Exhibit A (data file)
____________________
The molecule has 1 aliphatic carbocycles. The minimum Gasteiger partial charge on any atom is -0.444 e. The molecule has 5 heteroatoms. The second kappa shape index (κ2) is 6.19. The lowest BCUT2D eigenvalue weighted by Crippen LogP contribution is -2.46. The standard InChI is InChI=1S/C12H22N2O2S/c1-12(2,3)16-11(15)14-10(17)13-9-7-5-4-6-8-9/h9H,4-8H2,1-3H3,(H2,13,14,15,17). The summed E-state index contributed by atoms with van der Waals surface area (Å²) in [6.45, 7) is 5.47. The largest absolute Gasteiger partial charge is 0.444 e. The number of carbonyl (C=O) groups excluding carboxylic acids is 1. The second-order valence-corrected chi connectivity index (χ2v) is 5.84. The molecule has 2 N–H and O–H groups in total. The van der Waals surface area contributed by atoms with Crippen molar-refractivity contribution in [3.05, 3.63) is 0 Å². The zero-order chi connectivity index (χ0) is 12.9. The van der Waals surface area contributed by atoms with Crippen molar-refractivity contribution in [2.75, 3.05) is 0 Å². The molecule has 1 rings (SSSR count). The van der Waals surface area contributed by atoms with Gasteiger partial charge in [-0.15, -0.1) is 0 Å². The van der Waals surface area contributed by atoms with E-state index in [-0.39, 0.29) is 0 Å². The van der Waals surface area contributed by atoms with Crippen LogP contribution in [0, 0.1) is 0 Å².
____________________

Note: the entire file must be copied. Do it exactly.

The molecule has 1 aliphatic carbocycles. The minimum Gasteiger partial charge on any atom is -0.444 e. The molecule has 5 heteroatoms. The second kappa shape index (κ2) is 6.19. The lowest BCUT2D eigenvalue weighted by Crippen LogP contribution is -2.46. The standard InChI is InChI=1S/C12H22N2O2S/c1-12(2,3)16-11(15)14-10(17)13-9-7-5-4-6-8-9/h9H,4-8H2,1-3H3,(H2,13,14,15,17). The summed E-state index contributed by atoms with van der Waals surface area (Å²) in [6.45, 7) is 5.47. The largest absolute Gasteiger partial charge is 0.444 e. The number of carbonyl (C=O) groups excluding carboxylic acids is 1. The second-order valence-corrected chi connectivity index (χ2v) is 5.84. The molecule has 2 N–H and O–H groups in total. The van der Waals surface area contributed by atoms with Crippen molar-refractivity contribution in [3.05, 3.63) is 0 Å². The zero-order chi connectivity index (χ0) is 12.9. The van der Waals surface area contributed by atoms with Crippen molar-refractivity contribution in [2.75, 3.05) is 0 Å². The molecule has 1 rings (SSSR count). The van der Waals surface area contributed by atoms with Gasteiger partial charge in [-0.15, -0.1) is 0 Å². The van der Waals surface area contributed by atoms with E-state index in [-0.39, 0.29) is 0 Å². The van der Waals surface area contributed by atoms with Crippen LogP contribution in [0, 0.1) is 0 Å².